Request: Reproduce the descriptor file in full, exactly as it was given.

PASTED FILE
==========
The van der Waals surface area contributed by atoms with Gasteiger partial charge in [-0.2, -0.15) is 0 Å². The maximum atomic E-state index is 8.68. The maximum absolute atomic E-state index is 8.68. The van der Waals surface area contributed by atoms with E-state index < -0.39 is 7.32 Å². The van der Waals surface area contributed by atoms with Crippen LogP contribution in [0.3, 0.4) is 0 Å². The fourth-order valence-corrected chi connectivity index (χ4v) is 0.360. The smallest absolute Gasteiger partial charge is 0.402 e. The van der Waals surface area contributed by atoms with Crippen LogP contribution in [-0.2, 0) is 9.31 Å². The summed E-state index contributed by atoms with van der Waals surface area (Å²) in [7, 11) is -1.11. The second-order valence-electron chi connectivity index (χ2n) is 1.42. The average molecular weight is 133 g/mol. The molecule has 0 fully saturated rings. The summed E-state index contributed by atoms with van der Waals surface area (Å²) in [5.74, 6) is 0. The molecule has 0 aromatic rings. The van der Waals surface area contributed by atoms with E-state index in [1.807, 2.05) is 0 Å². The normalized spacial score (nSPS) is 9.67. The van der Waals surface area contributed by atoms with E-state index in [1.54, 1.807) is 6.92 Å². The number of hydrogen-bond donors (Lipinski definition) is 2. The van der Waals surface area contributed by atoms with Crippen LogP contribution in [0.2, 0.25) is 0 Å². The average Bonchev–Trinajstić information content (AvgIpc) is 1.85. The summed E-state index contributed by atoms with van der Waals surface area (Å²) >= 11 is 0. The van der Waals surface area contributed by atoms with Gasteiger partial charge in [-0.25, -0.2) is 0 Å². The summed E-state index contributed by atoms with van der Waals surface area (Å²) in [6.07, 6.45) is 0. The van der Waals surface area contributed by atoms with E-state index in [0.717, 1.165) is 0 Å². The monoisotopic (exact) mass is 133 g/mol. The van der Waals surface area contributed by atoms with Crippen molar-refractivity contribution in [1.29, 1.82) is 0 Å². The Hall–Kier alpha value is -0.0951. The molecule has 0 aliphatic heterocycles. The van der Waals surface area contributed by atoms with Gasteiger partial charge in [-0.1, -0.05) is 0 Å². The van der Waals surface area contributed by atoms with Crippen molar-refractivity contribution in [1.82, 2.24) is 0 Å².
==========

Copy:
The van der Waals surface area contributed by atoms with Gasteiger partial charge in [-0.2, -0.15) is 0 Å². The maximum atomic E-state index is 8.68. The maximum absolute atomic E-state index is 8.68. The van der Waals surface area contributed by atoms with E-state index < -0.39 is 7.32 Å². The van der Waals surface area contributed by atoms with Crippen LogP contribution in [0.3, 0.4) is 0 Å². The fourth-order valence-corrected chi connectivity index (χ4v) is 0.360. The smallest absolute Gasteiger partial charge is 0.402 e. The van der Waals surface area contributed by atoms with Crippen LogP contribution in [-0.2, 0) is 9.31 Å². The summed E-state index contributed by atoms with van der Waals surface area (Å²) in [7, 11) is -1.11. The second-order valence-electron chi connectivity index (χ2n) is 1.42. The average molecular weight is 133 g/mol. The molecule has 0 fully saturated rings. The summed E-state index contributed by atoms with van der Waals surface area (Å²) in [5.74, 6) is 0. The molecule has 0 aromatic rings. The van der Waals surface area contributed by atoms with E-state index in [1.807, 2.05) is 0 Å². The normalized spacial score (nSPS) is 9.67. The van der Waals surface area contributed by atoms with E-state index in [1.54, 1.807) is 6.92 Å². The number of hydrogen-bond donors (Lipinski definition) is 2. The van der Waals surface area contributed by atoms with Crippen LogP contribution in [0.2, 0.25) is 0 Å². The average Bonchev–Trinajstić information content (AvgIpc) is 1.85. The summed E-state index contributed by atoms with van der Waals surface area (Å²) >= 11 is 0. The van der Waals surface area contributed by atoms with Gasteiger partial charge in [-0.25, -0.2) is 0 Å². The summed E-state index contributed by atoms with van der Waals surface area (Å²) in [6.07, 6.45) is 0. The van der Waals surface area contributed by atoms with E-state index in [0.717, 1.165) is 0 Å². The monoisotopic (exact) mass is 133 g/mol. The van der Waals surface area contributed by atoms with Crippen molar-refractivity contribution in [1.29, 1.82) is 0 Å². The Hall–Kier alpha value is -0.0951. The molecule has 0 aliphatic heterocycles. The van der Waals surface area contributed by atoms with Gasteiger partial charge in [-0.1, -0.05) is 0 Å². The van der Waals surface area contributed by atoms with Crippen molar-refractivity contribution in [1.82, 2.24) is 0 Å².